The sampling targets were four broad leaf trees, some of the most popular ornamental woody species in Japan (Prunus x yedoensis cv. Somei-Yoshino (Flowering cherry), Cinnamomum camphora (Camphor), Aesculus hippocastanum (Horse chestnut), and Acer buergerianum [Trident maple]). These trees stood alone or as a part of colonnades and grew on bare ground at our laboratory in Abiko, Chiba (Laboratory of Environmental Science, CRIEPI; [17,19,20] (Figure 1). Abiko has a moderate monsoon climate (the average of 2011 and 2014 total annual rainfall and annual daily temperature were 1419.8 mm and 14.4°C, respectively; Japan meteorological agency, The basal soil type was pale Ando soil overlaid with a thin organic layer [21]. Litterfall, consisting primarily of fallen leaves, was sampled between 5 September 2011 and 28 April 2014 (Figure 2). It is noteworthy that some data of Flowering cherry (i.e., 2011 and 2012) was obtained from that presented in [19]. Basically, four to eight samplings were conducted during each defoliation season (at two-week intervals), although the interval was sometimes extended up to three months, depending on the sample volume. Independent samples from at least two to five stands were collected and independently measured with respect to the concentrations of radiocesium and potassium, as shown below. Two box-type traps (each 1 × 1 × 1 m3) were randomly set for each stand to collect litterfall before the litter could contact the ground, and litterfall collected with two traps at the same time from the same stand were mixed together and treated as one sample (Table 1). Every sample was dried for more than 3 days in an oven at 65°C, weighed, and then kept in the oven until further analyses were performed.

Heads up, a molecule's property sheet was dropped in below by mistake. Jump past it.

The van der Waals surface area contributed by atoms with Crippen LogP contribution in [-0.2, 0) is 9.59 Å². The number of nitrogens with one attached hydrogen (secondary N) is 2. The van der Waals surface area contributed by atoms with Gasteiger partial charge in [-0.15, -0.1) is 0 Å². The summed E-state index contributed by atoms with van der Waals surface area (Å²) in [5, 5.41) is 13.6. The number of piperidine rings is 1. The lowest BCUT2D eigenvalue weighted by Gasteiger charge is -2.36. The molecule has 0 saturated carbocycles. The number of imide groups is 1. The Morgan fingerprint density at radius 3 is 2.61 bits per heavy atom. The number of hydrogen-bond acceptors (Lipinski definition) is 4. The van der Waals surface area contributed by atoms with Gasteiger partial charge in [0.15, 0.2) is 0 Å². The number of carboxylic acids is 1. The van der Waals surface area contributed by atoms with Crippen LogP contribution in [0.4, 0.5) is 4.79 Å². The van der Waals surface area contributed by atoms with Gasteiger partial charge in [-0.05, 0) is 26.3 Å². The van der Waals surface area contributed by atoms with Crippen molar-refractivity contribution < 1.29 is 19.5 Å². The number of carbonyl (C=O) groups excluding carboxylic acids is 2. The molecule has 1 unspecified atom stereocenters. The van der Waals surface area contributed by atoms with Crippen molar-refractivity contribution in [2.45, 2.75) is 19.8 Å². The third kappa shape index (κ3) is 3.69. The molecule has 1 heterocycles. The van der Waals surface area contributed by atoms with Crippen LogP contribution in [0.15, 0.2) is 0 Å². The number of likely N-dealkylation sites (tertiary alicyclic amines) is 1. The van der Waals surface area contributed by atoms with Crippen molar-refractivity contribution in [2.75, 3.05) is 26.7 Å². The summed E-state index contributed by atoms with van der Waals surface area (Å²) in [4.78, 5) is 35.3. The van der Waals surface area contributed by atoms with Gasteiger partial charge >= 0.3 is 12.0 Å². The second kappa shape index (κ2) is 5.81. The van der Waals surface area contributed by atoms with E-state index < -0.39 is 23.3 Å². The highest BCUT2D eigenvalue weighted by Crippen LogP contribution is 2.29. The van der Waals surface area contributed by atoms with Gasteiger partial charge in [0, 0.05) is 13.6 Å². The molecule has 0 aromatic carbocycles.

Figure 1: Schematic description of the experimental site A. Location of the study site relative to the Fukushima Daiichi nuclear power plant; B. Distributions of the target stands within the study site.


Figure 2: Meteorological data in Abiko between 2011 and 2014. Annual changes in the monthly average of air temperatures and monthly integrated 455 precipitation in Abiko are indicated for the observation period of 2011 to 2014.

  Observed species Number of
observed stands (A)*1
(litter traps)
Total sampling times
per defoliation season (B)*2
Total samples
per species
Ʃ(A)× (B)*3
2011 2012 2013 2014
  1. Flowering cherry
(Prunus x yedoensis cv. Somei-yoshino
5 (10) 5 6 5 - 80
  1. Camphor tree
(Cinnamomum camphora
2 (4) - 6 8 - 28
  1. Horse chestnut
(Aesculus hippocastanum
3(6) - 4 6 - 30
  1. Trident maple
(Acer buergerianum)
3(6) - 6 6 - 36

Table 1: A list of the observed plant species.